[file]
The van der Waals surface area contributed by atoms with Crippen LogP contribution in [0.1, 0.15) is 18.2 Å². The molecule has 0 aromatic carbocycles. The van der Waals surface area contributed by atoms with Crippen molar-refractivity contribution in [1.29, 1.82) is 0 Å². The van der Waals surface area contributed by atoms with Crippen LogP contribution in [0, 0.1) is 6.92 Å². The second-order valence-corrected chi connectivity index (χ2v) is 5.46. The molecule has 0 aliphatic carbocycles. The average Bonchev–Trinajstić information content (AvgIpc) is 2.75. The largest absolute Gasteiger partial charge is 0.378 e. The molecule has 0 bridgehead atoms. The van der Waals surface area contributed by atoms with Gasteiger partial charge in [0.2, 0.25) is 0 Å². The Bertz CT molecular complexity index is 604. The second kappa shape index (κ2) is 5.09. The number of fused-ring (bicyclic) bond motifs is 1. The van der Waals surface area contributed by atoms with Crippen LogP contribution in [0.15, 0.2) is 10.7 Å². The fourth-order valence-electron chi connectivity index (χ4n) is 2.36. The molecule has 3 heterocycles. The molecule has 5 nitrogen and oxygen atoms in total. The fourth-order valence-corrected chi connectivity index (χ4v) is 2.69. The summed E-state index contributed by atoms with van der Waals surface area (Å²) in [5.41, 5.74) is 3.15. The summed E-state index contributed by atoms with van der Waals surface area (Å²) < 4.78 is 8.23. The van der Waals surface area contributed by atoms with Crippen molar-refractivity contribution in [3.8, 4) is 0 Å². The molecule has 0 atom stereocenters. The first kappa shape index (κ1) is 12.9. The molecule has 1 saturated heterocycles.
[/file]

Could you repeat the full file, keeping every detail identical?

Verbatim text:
The van der Waals surface area contributed by atoms with Crippen LogP contribution in [0.1, 0.15) is 18.2 Å². The molecule has 0 aromatic carbocycles. The van der Waals surface area contributed by atoms with Crippen molar-refractivity contribution in [1.29, 1.82) is 0 Å². The van der Waals surface area contributed by atoms with Crippen LogP contribution in [0, 0.1) is 6.92 Å². The second-order valence-corrected chi connectivity index (χ2v) is 5.46. The molecule has 0 aliphatic carbocycles. The average Bonchev–Trinajstić information content (AvgIpc) is 2.75. The largest absolute Gasteiger partial charge is 0.378 e. The molecule has 0 bridgehead atoms. The van der Waals surface area contributed by atoms with Gasteiger partial charge in [0.2, 0.25) is 0 Å². The Bertz CT molecular complexity index is 604. The second kappa shape index (κ2) is 5.09. The number of fused-ring (bicyclic) bond motifs is 1. The van der Waals surface area contributed by atoms with Crippen LogP contribution in [0.15, 0.2) is 10.7 Å². The fourth-order valence-electron chi connectivity index (χ4n) is 2.36. The molecule has 3 heterocycles. The molecule has 5 nitrogen and oxygen atoms in total. The fourth-order valence-corrected chi connectivity index (χ4v) is 2.69. The summed E-state index contributed by atoms with van der Waals surface area (Å²) in [5.41, 5.74) is 3.15. The summed E-state index contributed by atoms with van der Waals surface area (Å²) < 4.78 is 8.23. The van der Waals surface area contributed by atoms with Crippen molar-refractivity contribution in [3.8, 4) is 0 Å². The molecule has 0 atom stereocenters. The first kappa shape index (κ1) is 12.9. The molecule has 1 saturated heterocycles.